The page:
The Russian Foreign Ministry has released a statement calling upon all parties involved to bring an end to the violence in Nagorno-Karabakh.
“In connection with the sharp escalation of the armed confrontation in Nagorno-Karabakh, we urge the conflicting parties to immediately stop the bloodshed, stop hostilities and eliminate civilian casualties,” the ministry said in a statement posted to Telegram.
Russian peacekeeping forces were deployed to the region under the 2020 ceasefire agreement to keep fresh violence from breaking out in the region.
The fighting comes at a time when tensions between Armenia and its longtime ally Russia remain high.
The tensions stem from Armenia complaining about Russian forces not doing enough to keep the road connecting Nagorno-Karabakh to Armenia open. In turn, Armenia angered Russia by holding military exercises with the US this month.
US Secretary of State Antony Blinken said he spoke with Azerbaijan President Ilham Aliyev and urged him to “immediately cease military actions in Nagorno-Karabakh.”
“It is crucial for Azerbaijan to deescalate the situation to promote a peaceful resolution of the conflict,” Blinken wrote on X, the media platform formerly known as Twitter.
The local administration in Nagorno-Karabakh, which calls itself the Republic of Artsakh, reported 25 fatalities in the fighting late on Tuesday.
The regional administration’s rights ombudsman, Gegham Stepanyan, said two civilians were among the dead.
He said the figures had come from a local morgue in the largest city in Nagorno-Karabakh, Stepanakert.
Stepanyan said that 138 people, 29 of them civlians, had sustained injuries and that six villages had been evacuated in response to Azerbaijani shelling.
The spearatist government also said the international community shared blame for the latest fighting.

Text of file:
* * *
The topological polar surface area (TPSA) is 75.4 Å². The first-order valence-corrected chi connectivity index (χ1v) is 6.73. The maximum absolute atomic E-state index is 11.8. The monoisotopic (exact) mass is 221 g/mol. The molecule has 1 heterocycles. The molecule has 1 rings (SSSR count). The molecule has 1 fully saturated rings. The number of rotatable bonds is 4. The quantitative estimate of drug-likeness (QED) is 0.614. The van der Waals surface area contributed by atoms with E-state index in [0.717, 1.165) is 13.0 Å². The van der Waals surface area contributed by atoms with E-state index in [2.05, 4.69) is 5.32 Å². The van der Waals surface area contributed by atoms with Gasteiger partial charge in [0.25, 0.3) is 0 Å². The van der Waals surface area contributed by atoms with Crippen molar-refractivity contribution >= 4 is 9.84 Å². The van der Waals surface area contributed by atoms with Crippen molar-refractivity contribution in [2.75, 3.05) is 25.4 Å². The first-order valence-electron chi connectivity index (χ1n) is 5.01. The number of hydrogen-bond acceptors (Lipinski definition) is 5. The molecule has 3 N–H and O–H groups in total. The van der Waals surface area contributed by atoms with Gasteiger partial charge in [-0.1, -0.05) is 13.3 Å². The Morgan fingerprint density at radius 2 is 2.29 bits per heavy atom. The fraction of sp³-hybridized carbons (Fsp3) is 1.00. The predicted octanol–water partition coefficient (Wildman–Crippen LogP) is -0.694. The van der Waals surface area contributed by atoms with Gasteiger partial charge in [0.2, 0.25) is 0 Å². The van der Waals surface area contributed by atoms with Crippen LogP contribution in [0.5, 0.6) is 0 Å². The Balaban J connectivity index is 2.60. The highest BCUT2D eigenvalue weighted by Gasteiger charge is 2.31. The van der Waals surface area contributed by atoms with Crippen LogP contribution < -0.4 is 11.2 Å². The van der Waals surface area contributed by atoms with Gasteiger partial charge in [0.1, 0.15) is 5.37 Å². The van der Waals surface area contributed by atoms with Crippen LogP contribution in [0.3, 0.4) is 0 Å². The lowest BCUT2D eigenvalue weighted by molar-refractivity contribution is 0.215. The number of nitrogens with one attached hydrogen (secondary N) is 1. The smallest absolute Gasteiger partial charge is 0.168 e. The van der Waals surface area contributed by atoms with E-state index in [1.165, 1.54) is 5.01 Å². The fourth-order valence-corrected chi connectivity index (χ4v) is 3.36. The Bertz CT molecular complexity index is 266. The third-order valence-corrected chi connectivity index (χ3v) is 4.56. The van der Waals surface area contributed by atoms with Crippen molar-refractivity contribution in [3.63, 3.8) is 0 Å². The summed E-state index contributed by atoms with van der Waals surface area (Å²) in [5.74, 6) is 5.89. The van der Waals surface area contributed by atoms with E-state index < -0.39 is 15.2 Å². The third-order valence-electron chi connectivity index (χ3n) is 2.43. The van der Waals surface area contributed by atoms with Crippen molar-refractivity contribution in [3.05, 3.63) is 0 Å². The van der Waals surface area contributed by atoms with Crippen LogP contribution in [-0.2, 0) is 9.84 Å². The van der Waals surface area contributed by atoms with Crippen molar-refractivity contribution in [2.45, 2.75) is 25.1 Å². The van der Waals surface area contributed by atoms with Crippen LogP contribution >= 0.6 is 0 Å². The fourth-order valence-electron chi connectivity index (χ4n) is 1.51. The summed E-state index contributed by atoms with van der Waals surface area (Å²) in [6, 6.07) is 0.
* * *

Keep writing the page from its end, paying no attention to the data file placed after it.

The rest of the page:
“By ignoring warnings about Azerbaijan’s criminal intentions and refusing to act accordingly, all the responsible international actors faile dto prevent yet another Azerbaijani [act of] aggression against Artsakh,” it said.
Soon after news of Azerbaijan’s military intervention in Nagorno-Karabakh spread, protesters began to gather in the Armenian capital of Yerevan.
TV images captured some of them clashing with police and trying to break a cordon to reach government buildings. Public dissatisfaction with the government’s handling of the conflict, after Armenia lost ground in the war of 2020, has been fairly commonplace in recent years. Opposition parties also accuse the government of being weak on Nagorno-Karabakh.
The protesters called for Prime Minister Nikol Pashinyan to resign, while Pashinyan spoke of an attempted “coup” against him.
Later on Tuesday evening, Armenia’s security council warned of the potential for large-scale unrest and said it would start taking countermeasures.
“There is currently a real danger of mass turmoil in the Republic of Armenia. The NSC [National Security Council] will take effective measures to maintain constitutional order in the coutry,” it said in a statement.
Turkish President Recep Tayyip Erdogan told those gathered at the United Nations General Assembly Tuesday that Azerbaijan had every right to undertake “steps to preserve its territorial integrity.”
“Nagorno-Karabakh is Azerbaijani territory,” Erdogan said, telling the UN that any other status for the territory “will never be accepted.”
Earlier in the day, the Turkish Foreign Ministry said: “As a result of the legitimate and justified concerns it has repeatedly expressed regarding the situation on the ground in the nearly three years since the end of the Second Karabakh War, Azerbaijan has had to take the measures it deems necessary on its own sovereign territory.”
Turkey, a long-time ally of predominantly Muslim Azerbaijan, said Nagorno-Karabakh — an ethnic-Armenian Christian enclave — had brought the attack upon itself through “longstanding armed attacks and provocations” on Azerbaijani forces in the region.
Still, Turkish diplomats urged all parties to return to peace talks.
“We believe that ensuring the continuation of the comprehensive negotiation process between Azerbaijan and Armenia… is the only way to establish peace, security, prosperity and permanent stability in the region,” read a Turkish statement.
During the 2020 war between Azerbaijan and Armenia, Ankara supplied Azerbaijan with Turkish combat drones and other military equipment that helped Baku take back large tracts of land lost during armed conflict with separatists back in the 1990s.